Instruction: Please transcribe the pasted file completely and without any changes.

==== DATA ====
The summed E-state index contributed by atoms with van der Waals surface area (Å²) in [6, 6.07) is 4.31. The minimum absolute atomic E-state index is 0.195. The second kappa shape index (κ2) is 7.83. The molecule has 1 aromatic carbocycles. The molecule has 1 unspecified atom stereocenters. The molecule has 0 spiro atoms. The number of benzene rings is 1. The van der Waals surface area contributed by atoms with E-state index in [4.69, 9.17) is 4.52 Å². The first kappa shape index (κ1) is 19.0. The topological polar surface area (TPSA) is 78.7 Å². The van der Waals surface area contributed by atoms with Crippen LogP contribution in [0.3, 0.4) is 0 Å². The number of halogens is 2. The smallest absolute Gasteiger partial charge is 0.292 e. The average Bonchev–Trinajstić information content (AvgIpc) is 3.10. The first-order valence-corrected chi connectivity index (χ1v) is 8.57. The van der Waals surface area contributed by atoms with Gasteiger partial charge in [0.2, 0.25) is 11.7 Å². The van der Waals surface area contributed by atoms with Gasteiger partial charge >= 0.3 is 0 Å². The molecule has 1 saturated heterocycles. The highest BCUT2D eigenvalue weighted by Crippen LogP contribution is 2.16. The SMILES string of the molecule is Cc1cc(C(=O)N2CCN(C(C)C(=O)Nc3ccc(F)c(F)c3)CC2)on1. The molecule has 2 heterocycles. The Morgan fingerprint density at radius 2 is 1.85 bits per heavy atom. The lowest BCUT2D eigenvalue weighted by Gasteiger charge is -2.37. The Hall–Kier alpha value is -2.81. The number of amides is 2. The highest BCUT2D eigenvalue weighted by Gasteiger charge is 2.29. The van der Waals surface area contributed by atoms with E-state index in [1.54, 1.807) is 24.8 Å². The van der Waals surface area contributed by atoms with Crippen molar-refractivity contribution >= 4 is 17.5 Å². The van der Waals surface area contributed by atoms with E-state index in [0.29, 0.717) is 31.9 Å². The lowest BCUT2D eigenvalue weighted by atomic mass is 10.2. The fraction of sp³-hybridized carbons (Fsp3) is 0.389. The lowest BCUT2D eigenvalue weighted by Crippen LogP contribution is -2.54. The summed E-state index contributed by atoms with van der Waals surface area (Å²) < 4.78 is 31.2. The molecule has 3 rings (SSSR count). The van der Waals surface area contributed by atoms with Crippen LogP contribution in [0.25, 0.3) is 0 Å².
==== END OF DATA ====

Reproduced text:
The summed E-state index contributed by atoms with van der Waals surface area (Å²) in [6, 6.07) is 4.31. The minimum absolute atomic E-state index is 0.195. The second kappa shape index (κ2) is 7.83. The molecule has 1 aromatic carbocycles. The molecule has 1 unspecified atom stereocenters. The molecule has 0 spiro atoms. The number of benzene rings is 1. The van der Waals surface area contributed by atoms with E-state index in [4.69, 9.17) is 4.52 Å². The first kappa shape index (κ1) is 19.0. The topological polar surface area (TPSA) is 78.7 Å². The van der Waals surface area contributed by atoms with Crippen LogP contribution in [0.3, 0.4) is 0 Å². The number of halogens is 2. The smallest absolute Gasteiger partial charge is 0.292 e. The average Bonchev–Trinajstić information content (AvgIpc) is 3.10. The first-order valence-corrected chi connectivity index (χ1v) is 8.57. The van der Waals surface area contributed by atoms with Gasteiger partial charge in [0.2, 0.25) is 11.7 Å². The van der Waals surface area contributed by atoms with Gasteiger partial charge >= 0.3 is 0 Å². The molecule has 1 saturated heterocycles. The highest BCUT2D eigenvalue weighted by Crippen LogP contribution is 2.16. The SMILES string of the molecule is Cc1cc(C(=O)N2CCN(C(C)C(=O)Nc3ccc(F)c(F)c3)CC2)on1. The molecule has 2 heterocycles. The Morgan fingerprint density at radius 2 is 1.85 bits per heavy atom. The lowest BCUT2D eigenvalue weighted by Gasteiger charge is -2.37. The Hall–Kier alpha value is -2.81. The number of amides is 2. The highest BCUT2D eigenvalue weighted by Gasteiger charge is 2.29. The van der Waals surface area contributed by atoms with E-state index in [1.54, 1.807) is 24.8 Å². The van der Waals surface area contributed by atoms with Crippen molar-refractivity contribution >= 4 is 17.5 Å². The van der Waals surface area contributed by atoms with E-state index in [0.29, 0.717) is 31.9 Å². The lowest BCUT2D eigenvalue weighted by atomic mass is 10.2. The fraction of sp³-hybridized carbons (Fsp3) is 0.389. The lowest BCUT2D eigenvalue weighted by Crippen LogP contribution is -2.54. The summed E-state index contributed by atoms with van der Waals surface area (Å²) < 4.78 is 31.2. The molecule has 3 rings (SSSR count). The van der Waals surface area contributed by atoms with Crippen LogP contribution in [0.25, 0.3) is 0 Å².